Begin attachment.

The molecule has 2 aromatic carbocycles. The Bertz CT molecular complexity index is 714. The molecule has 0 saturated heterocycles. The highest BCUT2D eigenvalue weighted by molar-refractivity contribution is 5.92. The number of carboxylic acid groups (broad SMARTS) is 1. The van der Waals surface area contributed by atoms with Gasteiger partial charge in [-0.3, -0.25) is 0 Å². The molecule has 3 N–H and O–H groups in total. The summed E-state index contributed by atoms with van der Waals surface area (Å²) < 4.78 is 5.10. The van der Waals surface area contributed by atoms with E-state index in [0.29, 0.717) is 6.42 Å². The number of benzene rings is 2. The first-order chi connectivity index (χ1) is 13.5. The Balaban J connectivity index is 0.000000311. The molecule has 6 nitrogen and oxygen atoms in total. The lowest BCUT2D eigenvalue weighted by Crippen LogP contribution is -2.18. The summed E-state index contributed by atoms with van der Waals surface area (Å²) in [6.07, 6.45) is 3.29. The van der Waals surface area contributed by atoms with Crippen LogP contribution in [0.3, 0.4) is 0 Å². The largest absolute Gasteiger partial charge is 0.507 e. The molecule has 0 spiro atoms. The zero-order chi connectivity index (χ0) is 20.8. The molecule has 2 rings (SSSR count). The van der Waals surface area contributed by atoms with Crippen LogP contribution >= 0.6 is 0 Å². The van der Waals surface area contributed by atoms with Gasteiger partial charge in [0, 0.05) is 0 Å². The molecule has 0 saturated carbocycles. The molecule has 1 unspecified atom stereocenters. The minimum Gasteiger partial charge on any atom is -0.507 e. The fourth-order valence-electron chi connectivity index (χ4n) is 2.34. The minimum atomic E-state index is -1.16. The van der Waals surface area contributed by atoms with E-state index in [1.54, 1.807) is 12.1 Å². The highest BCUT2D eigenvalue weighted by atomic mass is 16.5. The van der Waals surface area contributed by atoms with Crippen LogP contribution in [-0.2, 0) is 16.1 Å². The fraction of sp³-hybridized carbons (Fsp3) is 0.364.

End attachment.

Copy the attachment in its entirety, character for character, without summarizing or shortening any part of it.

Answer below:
The molecule has 2 aromatic carbocycles. The Bertz CT molecular complexity index is 714. The molecule has 0 saturated heterocycles. The highest BCUT2D eigenvalue weighted by molar-refractivity contribution is 5.92. The number of carboxylic acid groups (broad SMARTS) is 1. The van der Waals surface area contributed by atoms with Gasteiger partial charge in [-0.3, -0.25) is 0 Å². The molecule has 3 N–H and O–H groups in total. The summed E-state index contributed by atoms with van der Waals surface area (Å²) < 4.78 is 5.10. The van der Waals surface area contributed by atoms with E-state index in [0.29, 0.717) is 6.42 Å². The number of benzene rings is 2. The first-order chi connectivity index (χ1) is 13.5. The Balaban J connectivity index is 0.000000311. The molecule has 6 nitrogen and oxygen atoms in total. The lowest BCUT2D eigenvalue weighted by Crippen LogP contribution is -2.18. The summed E-state index contributed by atoms with van der Waals surface area (Å²) in [6.07, 6.45) is 3.29. The van der Waals surface area contributed by atoms with Crippen LogP contribution in [0.3, 0.4) is 0 Å². The largest absolute Gasteiger partial charge is 0.507 e. The molecule has 0 spiro atoms. The zero-order chi connectivity index (χ0) is 20.8. The molecule has 2 rings (SSSR count). The van der Waals surface area contributed by atoms with Crippen LogP contribution >= 0.6 is 0 Å². The van der Waals surface area contributed by atoms with Gasteiger partial charge in [0, 0.05) is 0 Å². The molecule has 0 saturated carbocycles. The molecule has 1 unspecified atom stereocenters. The minimum Gasteiger partial charge on any atom is -0.507 e. The fourth-order valence-electron chi connectivity index (χ4n) is 2.34. The minimum atomic E-state index is -1.16. The van der Waals surface area contributed by atoms with E-state index in [1.54, 1.807) is 12.1 Å². The highest BCUT2D eigenvalue weighted by atomic mass is 16.5. The van der Waals surface area contributed by atoms with Crippen LogP contribution in [-0.2, 0) is 16.1 Å². The fraction of sp³-hybridized carbons (Fsp3) is 0.364.